Social network advertising is not only not annoying but surprisingly effective in some segments, according to the results of a new survey by Razorfish. In FEED: the Razorfish Consumer Experience Report 2008, Razorfish surveyed “connected consumers”—1006 people with broadband access who spent at least $200 online in the past year, used a community site such as MySpace and consumed or made some type of digital media including videos and music.
StumbleUpon announced today that it will be rolling out a new design to make the service more accessible to new users. The biggest drawback has always been the fact that users had to install a toolbar to use the service, but with this new design, the need to do so has been eliminated.
iSkoot, a company that is known for its solutions for the use of VoIP on mobile devices, is looking to branch out its services, and is doing so with its purchase of social network IM client Social.IM. Social.IM gained some popularity as a way for Facebook users to chat, but Facebook eventually released their own application for this purpose.
If your name is Yoda, you may have trouble getting a Facebook account. At least one woman has had that problem.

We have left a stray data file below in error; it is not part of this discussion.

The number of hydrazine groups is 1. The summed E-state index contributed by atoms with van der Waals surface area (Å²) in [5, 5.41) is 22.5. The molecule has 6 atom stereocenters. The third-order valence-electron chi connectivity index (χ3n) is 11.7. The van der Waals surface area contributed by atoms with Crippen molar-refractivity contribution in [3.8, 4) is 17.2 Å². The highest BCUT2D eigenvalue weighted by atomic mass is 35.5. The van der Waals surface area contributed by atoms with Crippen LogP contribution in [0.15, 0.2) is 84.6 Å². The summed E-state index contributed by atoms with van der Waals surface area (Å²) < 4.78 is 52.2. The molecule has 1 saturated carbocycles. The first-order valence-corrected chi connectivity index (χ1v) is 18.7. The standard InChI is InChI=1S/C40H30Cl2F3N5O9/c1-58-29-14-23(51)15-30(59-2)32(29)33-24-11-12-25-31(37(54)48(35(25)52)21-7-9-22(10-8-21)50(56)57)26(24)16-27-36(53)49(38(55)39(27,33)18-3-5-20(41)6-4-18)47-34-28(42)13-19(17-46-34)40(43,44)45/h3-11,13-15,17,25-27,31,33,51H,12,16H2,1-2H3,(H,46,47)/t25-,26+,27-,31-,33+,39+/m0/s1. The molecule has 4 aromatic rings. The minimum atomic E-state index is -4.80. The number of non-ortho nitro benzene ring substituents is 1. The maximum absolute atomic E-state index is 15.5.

A Japanese woman named Hiroko Yoda tried multiple times to sign up for Facebook, but her requests were rejected. Why? According to Telegraph, Facebook says that the name "Yoda" is blacklisted to prevent users from pretending to be people they are not. In this case, it would obviously be Yoda of Star Wars fame.
Aaron Sorkin is a television and film writer/producer. He also acts (roles include: Man in Bar, Man at Bar, Aide in Bar, and Man in Crowd). You’re probably more familiar with his writer/producer status. He worked on The West Wing, Sports Night, and Studio 60 on the Sunset Strip. He also wrote Charlie Wilson’s War and A Few Good Men.
The family of a missing toddler have set up a MySpace profile in efforts to make contact with anyone who can help locate her. Two year-old Caylee Marie Anthony has been missing since around June 9th, but, in a bizarre story leaving her mother a prime suspect, wasn’t reported missing until July 15th.